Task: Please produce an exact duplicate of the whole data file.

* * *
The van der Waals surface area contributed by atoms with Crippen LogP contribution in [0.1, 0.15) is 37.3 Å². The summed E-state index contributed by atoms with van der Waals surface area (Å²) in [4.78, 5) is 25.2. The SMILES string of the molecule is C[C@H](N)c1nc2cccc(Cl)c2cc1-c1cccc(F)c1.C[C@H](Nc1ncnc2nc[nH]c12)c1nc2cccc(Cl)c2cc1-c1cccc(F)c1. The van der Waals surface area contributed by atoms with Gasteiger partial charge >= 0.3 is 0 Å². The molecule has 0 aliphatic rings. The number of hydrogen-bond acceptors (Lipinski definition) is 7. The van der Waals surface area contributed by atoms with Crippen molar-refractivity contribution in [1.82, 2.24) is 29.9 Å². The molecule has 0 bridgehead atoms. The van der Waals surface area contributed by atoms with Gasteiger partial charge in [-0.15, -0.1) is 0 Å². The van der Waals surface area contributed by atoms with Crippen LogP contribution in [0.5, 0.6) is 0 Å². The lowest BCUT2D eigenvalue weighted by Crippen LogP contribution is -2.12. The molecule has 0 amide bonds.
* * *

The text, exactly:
The van der Waals surface area contributed by atoms with Crippen LogP contribution in [0.1, 0.15) is 37.3 Å². The summed E-state index contributed by atoms with van der Waals surface area (Å²) in [4.78, 5) is 25.2. The SMILES string of the molecule is C[C@H](N)c1nc2cccc(Cl)c2cc1-c1cccc(F)c1.C[C@H](Nc1ncnc2nc[nH]c12)c1nc2cccc(Cl)c2cc1-c1cccc(F)c1. The van der Waals surface area contributed by atoms with Gasteiger partial charge >= 0.3 is 0 Å². The molecule has 0 aliphatic rings. The number of hydrogen-bond acceptors (Lipinski definition) is 7. The van der Waals surface area contributed by atoms with Crippen molar-refractivity contribution in [1.82, 2.24) is 29.9 Å². The molecule has 0 bridgehead atoms. The van der Waals surface area contributed by atoms with Gasteiger partial charge in [-0.15, -0.1) is 0 Å². The van der Waals surface area contributed by atoms with Crippen LogP contribution in [0.5, 0.6) is 0 Å². The lowest BCUT2D eigenvalue weighted by Crippen LogP contribution is -2.12. The molecule has 0 amide bonds.